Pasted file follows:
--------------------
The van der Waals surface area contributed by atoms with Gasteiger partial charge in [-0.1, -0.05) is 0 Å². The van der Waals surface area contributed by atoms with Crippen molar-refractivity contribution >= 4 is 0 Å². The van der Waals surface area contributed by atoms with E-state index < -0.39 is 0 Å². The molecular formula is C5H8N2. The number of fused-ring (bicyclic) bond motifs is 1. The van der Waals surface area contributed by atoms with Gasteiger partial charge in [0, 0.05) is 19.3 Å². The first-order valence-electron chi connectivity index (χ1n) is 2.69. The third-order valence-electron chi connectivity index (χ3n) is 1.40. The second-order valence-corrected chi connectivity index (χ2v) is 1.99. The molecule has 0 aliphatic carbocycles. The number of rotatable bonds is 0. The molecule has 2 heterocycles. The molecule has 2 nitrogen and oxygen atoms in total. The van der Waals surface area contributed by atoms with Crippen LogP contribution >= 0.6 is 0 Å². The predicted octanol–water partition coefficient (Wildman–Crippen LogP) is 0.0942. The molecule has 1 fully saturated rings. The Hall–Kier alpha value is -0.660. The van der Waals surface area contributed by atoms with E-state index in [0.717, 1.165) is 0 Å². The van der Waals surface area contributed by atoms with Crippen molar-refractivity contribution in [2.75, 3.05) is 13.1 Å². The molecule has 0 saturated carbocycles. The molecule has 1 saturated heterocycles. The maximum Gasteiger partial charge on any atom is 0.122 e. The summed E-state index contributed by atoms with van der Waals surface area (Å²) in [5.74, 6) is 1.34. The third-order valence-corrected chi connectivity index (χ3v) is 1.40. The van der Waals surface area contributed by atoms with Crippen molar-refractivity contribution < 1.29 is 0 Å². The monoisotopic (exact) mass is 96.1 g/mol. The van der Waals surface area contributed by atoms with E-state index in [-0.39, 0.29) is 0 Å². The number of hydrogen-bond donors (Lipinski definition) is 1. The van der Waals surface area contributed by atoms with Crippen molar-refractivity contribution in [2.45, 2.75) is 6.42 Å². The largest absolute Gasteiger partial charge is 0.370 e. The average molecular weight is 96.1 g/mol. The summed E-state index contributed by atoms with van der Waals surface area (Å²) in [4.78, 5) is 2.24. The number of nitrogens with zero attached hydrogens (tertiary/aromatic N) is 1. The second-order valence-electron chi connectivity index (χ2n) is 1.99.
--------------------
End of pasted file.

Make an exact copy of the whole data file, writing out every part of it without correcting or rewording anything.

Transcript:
The van der Waals surface area contributed by atoms with Gasteiger partial charge in [-0.1, -0.05) is 0 Å². The van der Waals surface area contributed by atoms with Crippen molar-refractivity contribution >= 4 is 0 Å². The van der Waals surface area contributed by atoms with E-state index < -0.39 is 0 Å². The molecular formula is C5H8N2. The number of fused-ring (bicyclic) bond motifs is 1. The van der Waals surface area contributed by atoms with Gasteiger partial charge in [0, 0.05) is 19.3 Å². The first-order valence-electron chi connectivity index (χ1n) is 2.69. The third-order valence-electron chi connectivity index (χ3n) is 1.40. The second-order valence-corrected chi connectivity index (χ2v) is 1.99. The molecule has 0 aliphatic carbocycles. The number of rotatable bonds is 0. The molecule has 2 heterocycles. The molecule has 2 nitrogen and oxygen atoms in total. The van der Waals surface area contributed by atoms with Crippen LogP contribution >= 0.6 is 0 Å². The predicted octanol–water partition coefficient (Wildman–Crippen LogP) is 0.0942. The molecule has 1 fully saturated rings. The Hall–Kier alpha value is -0.660. The van der Waals surface area contributed by atoms with E-state index in [0.717, 1.165) is 0 Å². The van der Waals surface area contributed by atoms with Crippen molar-refractivity contribution in [2.75, 3.05) is 13.1 Å². The molecule has 0 saturated carbocycles. The molecule has 1 saturated heterocycles. The maximum Gasteiger partial charge on any atom is 0.122 e. The summed E-state index contributed by atoms with van der Waals surface area (Å²) in [5.74, 6) is 1.34. The third-order valence-corrected chi connectivity index (χ3v) is 1.40. The van der Waals surface area contributed by atoms with Crippen molar-refractivity contribution < 1.29 is 0 Å². The monoisotopic (exact) mass is 96.1 g/mol. The van der Waals surface area contributed by atoms with E-state index in [-0.39, 0.29) is 0 Å². The number of hydrogen-bond donors (Lipinski definition) is 1. The van der Waals surface area contributed by atoms with Crippen molar-refractivity contribution in [2.45, 2.75) is 6.42 Å². The largest absolute Gasteiger partial charge is 0.370 e. The average molecular weight is 96.1 g/mol. The summed E-state index contributed by atoms with van der Waals surface area (Å²) in [4.78, 5) is 2.24. The number of nitrogens with zero attached hydrogens (tertiary/aromatic N) is 1. The second-order valence-electron chi connectivity index (χ2n) is 1.99.